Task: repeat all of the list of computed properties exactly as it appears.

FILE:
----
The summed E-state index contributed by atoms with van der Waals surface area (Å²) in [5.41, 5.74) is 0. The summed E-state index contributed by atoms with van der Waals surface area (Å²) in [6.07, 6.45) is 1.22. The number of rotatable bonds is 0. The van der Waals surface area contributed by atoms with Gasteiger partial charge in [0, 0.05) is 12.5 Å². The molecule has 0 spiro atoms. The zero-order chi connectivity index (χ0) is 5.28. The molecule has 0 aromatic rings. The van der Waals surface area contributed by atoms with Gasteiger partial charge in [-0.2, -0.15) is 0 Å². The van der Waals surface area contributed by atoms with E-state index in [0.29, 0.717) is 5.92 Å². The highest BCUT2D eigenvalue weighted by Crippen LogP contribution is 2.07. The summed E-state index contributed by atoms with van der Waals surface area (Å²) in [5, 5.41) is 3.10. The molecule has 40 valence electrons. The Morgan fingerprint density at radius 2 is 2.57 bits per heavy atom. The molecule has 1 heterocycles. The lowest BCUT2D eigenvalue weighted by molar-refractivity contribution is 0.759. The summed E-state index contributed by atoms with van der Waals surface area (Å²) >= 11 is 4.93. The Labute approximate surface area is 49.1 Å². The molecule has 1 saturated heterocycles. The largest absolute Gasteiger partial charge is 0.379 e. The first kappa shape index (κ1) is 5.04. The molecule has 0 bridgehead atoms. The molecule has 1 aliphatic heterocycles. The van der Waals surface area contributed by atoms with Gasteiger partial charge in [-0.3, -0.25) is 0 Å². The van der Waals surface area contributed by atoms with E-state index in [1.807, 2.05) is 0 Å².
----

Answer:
The summed E-state index contributed by atoms with van der Waals surface area (Å²) in [5.41, 5.74) is 0. The summed E-state index contributed by atoms with van der Waals surface area (Å²) in [6.07, 6.45) is 1.22. The number of rotatable bonds is 0. The van der Waals surface area contributed by atoms with Gasteiger partial charge in [0, 0.05) is 12.5 Å². The molecule has 0 spiro atoms. The zero-order chi connectivity index (χ0) is 5.28. The molecule has 0 aromatic rings. The van der Waals surface area contributed by atoms with Gasteiger partial charge in [-0.2, -0.15) is 0 Å². The van der Waals surface area contributed by atoms with E-state index in [0.29, 0.717) is 5.92 Å². The highest BCUT2D eigenvalue weighted by Crippen LogP contribution is 2.07. The summed E-state index contributed by atoms with van der Waals surface area (Å²) in [5, 5.41) is 3.10. The molecule has 40 valence electrons. The Morgan fingerprint density at radius 2 is 2.57 bits per heavy atom. The molecule has 1 heterocycles. The lowest BCUT2D eigenvalue weighted by molar-refractivity contribution is 0.759. The summed E-state index contributed by atoms with van der Waals surface area (Å²) >= 11 is 4.93. The Labute approximate surface area is 49.1 Å². The molecule has 1 saturated heterocycles. The largest absolute Gasteiger partial charge is 0.379 e. The first kappa shape index (κ1) is 5.04. The molecule has 0 bridgehead atoms. The molecule has 1 aliphatic heterocycles. The van der Waals surface area contributed by atoms with Gasteiger partial charge in [-0.3, -0.25) is 0 Å². The van der Waals surface area contributed by atoms with E-state index in [1.807, 2.05) is 0 Å².